3. Its a great shame that a man has to die because he rejects one delusion in favour of another, This shows the barbarity of the Muslim fanatics, and the stupidity of the Christian ones, you could simply lie,make the right noises, live and leave as soon as possible to live by whatever arbitary delusion you choose.As an atheist, i would have no qualms about doing this, however i reject both sides of the delusion and apply reason and common sense.You are all atheists to over 900 gods, when you understand why you reject them, you come one step closer to understanding why your own god is false.Coincidences and shit both happen, give your god the credit for the shit as well as the good, and you will see they balance out.Christianity is just as barbaric a religion as Islam, you have just spent longer editing and covering up the nasty parts. A little thought is a dangerous thing, you need a whole lot of thought to acomplish anything.One pair of hands clasping a tool will acomplish more in a minute than a million pairs clasped in prayer for a lifetime.

    • John, two questions: Where did you come from? Why are you here?

  4. These fanatical muslims are a danger to all of us. They preach peace and yet torture and murder hundreds of their own kind at the urging of their Imams, just to make a point.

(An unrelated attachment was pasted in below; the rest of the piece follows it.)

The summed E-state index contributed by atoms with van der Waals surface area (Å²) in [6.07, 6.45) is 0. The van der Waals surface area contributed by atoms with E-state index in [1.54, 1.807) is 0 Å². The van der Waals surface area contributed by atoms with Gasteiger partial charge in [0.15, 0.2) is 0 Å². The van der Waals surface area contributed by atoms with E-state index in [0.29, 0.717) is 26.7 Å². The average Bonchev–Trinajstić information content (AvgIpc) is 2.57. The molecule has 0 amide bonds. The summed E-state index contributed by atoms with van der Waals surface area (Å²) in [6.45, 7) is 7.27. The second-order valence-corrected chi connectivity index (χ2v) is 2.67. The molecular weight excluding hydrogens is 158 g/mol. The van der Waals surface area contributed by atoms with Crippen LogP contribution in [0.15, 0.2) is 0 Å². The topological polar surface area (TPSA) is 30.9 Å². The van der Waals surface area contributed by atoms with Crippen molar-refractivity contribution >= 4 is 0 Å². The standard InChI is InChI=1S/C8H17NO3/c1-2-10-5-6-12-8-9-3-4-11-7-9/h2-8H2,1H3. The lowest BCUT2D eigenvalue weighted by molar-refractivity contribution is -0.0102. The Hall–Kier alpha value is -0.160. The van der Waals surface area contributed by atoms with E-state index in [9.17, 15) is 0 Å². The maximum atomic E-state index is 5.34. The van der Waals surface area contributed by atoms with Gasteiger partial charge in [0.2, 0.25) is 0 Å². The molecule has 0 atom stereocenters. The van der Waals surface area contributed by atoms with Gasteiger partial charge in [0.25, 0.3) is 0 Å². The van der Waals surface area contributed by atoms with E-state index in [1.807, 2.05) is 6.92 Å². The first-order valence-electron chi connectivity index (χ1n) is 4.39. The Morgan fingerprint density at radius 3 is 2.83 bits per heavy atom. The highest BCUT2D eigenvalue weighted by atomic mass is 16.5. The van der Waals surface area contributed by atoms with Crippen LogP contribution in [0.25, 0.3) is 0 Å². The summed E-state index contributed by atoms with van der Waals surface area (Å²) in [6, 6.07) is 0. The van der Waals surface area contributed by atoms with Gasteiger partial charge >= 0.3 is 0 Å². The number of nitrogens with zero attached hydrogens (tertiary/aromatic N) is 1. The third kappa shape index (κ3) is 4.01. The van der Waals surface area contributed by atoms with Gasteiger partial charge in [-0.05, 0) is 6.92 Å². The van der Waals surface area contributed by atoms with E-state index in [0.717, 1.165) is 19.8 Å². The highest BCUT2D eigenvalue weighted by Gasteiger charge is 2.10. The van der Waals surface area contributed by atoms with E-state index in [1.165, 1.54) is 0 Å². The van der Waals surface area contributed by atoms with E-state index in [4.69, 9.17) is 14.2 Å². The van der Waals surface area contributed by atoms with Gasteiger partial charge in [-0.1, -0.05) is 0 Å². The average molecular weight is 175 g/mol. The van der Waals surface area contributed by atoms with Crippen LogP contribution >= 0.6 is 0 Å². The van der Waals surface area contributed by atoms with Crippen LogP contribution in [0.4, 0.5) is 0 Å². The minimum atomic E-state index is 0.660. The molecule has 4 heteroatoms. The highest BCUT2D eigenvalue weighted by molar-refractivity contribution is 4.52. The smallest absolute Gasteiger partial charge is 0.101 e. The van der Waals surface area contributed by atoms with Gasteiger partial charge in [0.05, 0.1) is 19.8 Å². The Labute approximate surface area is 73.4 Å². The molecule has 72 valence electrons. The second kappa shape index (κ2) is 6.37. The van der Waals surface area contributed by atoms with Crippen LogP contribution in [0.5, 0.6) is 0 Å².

Iran has to be distroyed. Once armed with their nuclear weapons, they will be a pariah on the world.
    We have to rid ourselves of this plague now!

  5. I often struggle with celebrating that this man will have a “better ressurrection” for his suffering as a martyr, and “rescuing those being dragged away to slaughter.” What mindset should we have as Christians? In the USA we demand our “right” to due process of the law, it is NOT a right in many other countries–persecution is the rule. Is there such a right to being free from harm physically, mentally, materially in the Kingdom?

    Which is the better witness: suffering and dying willfully due to not compromising our faith, or demanding that we, or a fellow Christian be released… OR sending in armed troops to take back our loved one(s) by force?